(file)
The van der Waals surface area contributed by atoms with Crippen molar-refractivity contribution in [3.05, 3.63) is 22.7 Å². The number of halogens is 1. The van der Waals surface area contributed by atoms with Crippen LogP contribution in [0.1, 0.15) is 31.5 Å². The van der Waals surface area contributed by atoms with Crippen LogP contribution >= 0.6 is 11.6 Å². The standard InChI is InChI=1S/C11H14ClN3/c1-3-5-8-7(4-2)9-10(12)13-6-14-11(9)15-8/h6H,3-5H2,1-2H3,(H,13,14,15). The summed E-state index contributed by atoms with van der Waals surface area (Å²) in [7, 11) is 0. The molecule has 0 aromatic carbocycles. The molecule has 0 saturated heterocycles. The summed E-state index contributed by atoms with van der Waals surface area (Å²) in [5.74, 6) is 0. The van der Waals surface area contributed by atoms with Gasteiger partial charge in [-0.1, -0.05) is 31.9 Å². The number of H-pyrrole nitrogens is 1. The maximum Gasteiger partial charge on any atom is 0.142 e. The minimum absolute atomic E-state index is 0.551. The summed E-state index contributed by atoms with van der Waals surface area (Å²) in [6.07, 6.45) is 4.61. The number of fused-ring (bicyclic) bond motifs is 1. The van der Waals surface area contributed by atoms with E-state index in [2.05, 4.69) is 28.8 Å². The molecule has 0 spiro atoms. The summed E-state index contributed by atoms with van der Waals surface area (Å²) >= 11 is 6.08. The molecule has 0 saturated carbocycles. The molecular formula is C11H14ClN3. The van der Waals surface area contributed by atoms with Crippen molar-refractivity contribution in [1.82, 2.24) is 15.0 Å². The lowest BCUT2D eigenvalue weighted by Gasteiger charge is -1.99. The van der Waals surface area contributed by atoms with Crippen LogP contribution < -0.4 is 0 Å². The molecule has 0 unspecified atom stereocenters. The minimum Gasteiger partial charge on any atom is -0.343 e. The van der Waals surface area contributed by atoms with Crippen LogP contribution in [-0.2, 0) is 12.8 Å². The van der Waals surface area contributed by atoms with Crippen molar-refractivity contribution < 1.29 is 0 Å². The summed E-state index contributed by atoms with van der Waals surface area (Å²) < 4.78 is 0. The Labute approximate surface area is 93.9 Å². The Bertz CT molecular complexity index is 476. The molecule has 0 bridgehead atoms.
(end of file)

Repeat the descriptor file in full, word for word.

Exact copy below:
The van der Waals surface area contributed by atoms with Crippen molar-refractivity contribution in [3.05, 3.63) is 22.7 Å². The number of halogens is 1. The van der Waals surface area contributed by atoms with Crippen LogP contribution in [0.1, 0.15) is 31.5 Å². The van der Waals surface area contributed by atoms with Crippen LogP contribution >= 0.6 is 11.6 Å². The standard InChI is InChI=1S/C11H14ClN3/c1-3-5-8-7(4-2)9-10(12)13-6-14-11(9)15-8/h6H,3-5H2,1-2H3,(H,13,14,15). The summed E-state index contributed by atoms with van der Waals surface area (Å²) in [7, 11) is 0. The molecule has 0 aromatic carbocycles. The molecule has 0 saturated heterocycles. The summed E-state index contributed by atoms with van der Waals surface area (Å²) in [5.74, 6) is 0. The van der Waals surface area contributed by atoms with Gasteiger partial charge in [-0.1, -0.05) is 31.9 Å². The number of H-pyrrole nitrogens is 1. The maximum Gasteiger partial charge on any atom is 0.142 e. The minimum absolute atomic E-state index is 0.551. The summed E-state index contributed by atoms with van der Waals surface area (Å²) in [6.07, 6.45) is 4.61. The number of fused-ring (bicyclic) bond motifs is 1. The van der Waals surface area contributed by atoms with E-state index in [2.05, 4.69) is 28.8 Å². The molecule has 0 spiro atoms. The summed E-state index contributed by atoms with van der Waals surface area (Å²) >= 11 is 6.08. The molecule has 0 saturated carbocycles. The molecular formula is C11H14ClN3. The van der Waals surface area contributed by atoms with Crippen molar-refractivity contribution in [1.82, 2.24) is 15.0 Å². The lowest BCUT2D eigenvalue weighted by Gasteiger charge is -1.99. The van der Waals surface area contributed by atoms with Crippen LogP contribution < -0.4 is 0 Å². The molecule has 0 unspecified atom stereocenters. The minimum Gasteiger partial charge on any atom is -0.343 e. The van der Waals surface area contributed by atoms with Crippen LogP contribution in [-0.2, 0) is 12.8 Å². The van der Waals surface area contributed by atoms with Crippen molar-refractivity contribution < 1.29 is 0 Å². The summed E-state index contributed by atoms with van der Waals surface area (Å²) < 4.78 is 0. The Labute approximate surface area is 93.9 Å². The Bertz CT molecular complexity index is 476. The molecule has 0 bridgehead atoms.